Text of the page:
19. The Trois Rivieres distillery didn't burn down. But the distillation columns and production were moved to LaMauny, I can't confirm that there is now a greater commitment to quality as LaMauny is one of the biggest distilleries on the island. Some of the old rhums from Trois Rivieres are quite good, others lack depth. They tend to be dry, but pleasant. Try adding a little water as most of these are bottled at 45% alcohol.
  20. When mixing these rhums you need to consider the proof. La Favorite Blanc is 100 proof compared to about the 90 proof St James Amber. St James Amber is also aged so you're really comparing two very different spirits.
  21. When we discuss rum, we have to realize that rum is the most varied of all distilled spirits ranging from a white spirit straight from the still to an aged dark spirit that will rival a good whisky or cognac, depending on whether the rum was made from sugar cane syrup or molasses and how long it was aged. In my view, the biggest obstacle in introducing imbiders to rum, again, is to overcome their prejudice for the cheap rum they've drunk in the past. For a soft drink? I encourage you to have a good ti punch and you'll never look at rum the same way.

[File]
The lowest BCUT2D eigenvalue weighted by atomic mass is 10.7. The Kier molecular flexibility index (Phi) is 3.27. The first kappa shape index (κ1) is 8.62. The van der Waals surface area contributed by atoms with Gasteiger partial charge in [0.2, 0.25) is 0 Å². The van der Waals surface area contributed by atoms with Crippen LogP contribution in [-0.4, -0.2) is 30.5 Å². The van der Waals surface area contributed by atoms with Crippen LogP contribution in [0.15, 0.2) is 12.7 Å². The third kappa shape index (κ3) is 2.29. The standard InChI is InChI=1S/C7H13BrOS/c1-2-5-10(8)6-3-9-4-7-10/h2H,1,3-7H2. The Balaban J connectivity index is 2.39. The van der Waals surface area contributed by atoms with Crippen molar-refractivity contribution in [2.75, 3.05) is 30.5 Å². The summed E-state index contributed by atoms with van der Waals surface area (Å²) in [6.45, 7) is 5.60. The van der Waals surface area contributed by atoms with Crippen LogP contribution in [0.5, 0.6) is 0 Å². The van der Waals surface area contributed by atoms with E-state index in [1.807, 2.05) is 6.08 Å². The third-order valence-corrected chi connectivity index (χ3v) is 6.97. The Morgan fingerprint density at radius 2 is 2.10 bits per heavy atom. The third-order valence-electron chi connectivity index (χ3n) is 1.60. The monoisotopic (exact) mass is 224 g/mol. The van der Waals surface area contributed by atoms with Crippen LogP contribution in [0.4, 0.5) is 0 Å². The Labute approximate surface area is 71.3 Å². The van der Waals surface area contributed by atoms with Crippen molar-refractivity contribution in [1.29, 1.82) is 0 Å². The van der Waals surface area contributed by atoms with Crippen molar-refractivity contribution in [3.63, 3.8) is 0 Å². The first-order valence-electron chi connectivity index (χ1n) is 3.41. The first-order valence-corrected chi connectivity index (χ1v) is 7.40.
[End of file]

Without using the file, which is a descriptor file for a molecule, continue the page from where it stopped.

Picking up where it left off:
22. Angostura 1919 is a fairly light rum as is typical of the rums of Trinidad. The slight sharpness in the aroma is a little unbalanced from the other pleasant wood and smoky flavors in the finish.
  23. I like a glass that doens't concentrate the aroma. Good rums have plenty of aroma and by holding the glass at about 45degrees, and moving your nose from the top edge to the bottom edge you can pick out some of the aromas in complex rums. If you're just drinking mixed drinks it doesn't matter.